Unwinding the Skein appears to be a cut-down canvas.

Thanks to information and images provided by the owner of Unwinding the Skein, there appears to have been a third figure on the right of the canvas, but which has been cut off. The edge of the skirts of a third dress appears to be just visible.

The owner also notes how the right-hand figure on the existing work appears to have been wearing a hat, but that this has been painted over. The signature is confirmed as ‘ALS’, not ‘AS’ as suggested on the retailer’s web site.

The image is a slight puzzle, being in the style of Annie c. 1880-1890, yet of a relatively crude quality, and with the lettering of the ‘ALS’ signature more characteristic of her post-1900 work. Also, the back of the panel has another canvas pasted on, preparation for another painting. (Many thanks to R. W., the owner of the work, for these observations.)

My theory is this was painted late-1880s as a trial piece and never intended for exhibition or sale, but which was later cut down, signed and framed for exhibition/sale purposes.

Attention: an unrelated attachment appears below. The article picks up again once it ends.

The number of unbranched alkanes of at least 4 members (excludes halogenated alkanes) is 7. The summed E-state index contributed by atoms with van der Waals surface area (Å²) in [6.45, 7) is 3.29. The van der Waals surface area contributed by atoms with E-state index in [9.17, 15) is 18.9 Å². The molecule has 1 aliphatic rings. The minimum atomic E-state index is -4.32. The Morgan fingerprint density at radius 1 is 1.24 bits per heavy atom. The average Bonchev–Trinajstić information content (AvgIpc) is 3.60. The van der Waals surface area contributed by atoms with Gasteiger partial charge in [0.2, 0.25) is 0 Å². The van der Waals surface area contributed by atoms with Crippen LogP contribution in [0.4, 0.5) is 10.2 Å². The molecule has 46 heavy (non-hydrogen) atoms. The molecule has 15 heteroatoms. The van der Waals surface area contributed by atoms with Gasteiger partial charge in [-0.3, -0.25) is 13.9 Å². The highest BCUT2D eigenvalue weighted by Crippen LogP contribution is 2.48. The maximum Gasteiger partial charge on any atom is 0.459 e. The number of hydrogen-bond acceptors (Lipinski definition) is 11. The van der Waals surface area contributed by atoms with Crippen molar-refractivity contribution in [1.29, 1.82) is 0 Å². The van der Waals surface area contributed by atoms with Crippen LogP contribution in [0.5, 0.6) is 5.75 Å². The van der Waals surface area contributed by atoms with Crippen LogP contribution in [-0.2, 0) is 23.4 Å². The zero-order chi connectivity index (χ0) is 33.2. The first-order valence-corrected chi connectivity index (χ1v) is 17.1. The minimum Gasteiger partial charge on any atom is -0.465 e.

The New Gallery catalogue for 1888 mentions an untraced work, Parcæ, depicting “three Cornish girls, with skein of wool, one in a bright red dress; half length, nearly life-size.” Perhaps this was a preparatory sketch for that work. [Addition, 11 Apr 2022: no longer the case. An article in The Queen (a newspaper), 5 Mar 1890, describes ‘Parcæ’ as “three fisher girls winding wool at a quayside … against a mass of houses darkly purpling up against an evening sky,” different to the image above. Annie may still have had thoughts about the Parcæ in mind. The parcæ were the three ‘fates’ of Roman mythology, three female deities who determined people’s destinies of men and who are often depicted in art spinning wool or working with yarn.


Jonathan Russell

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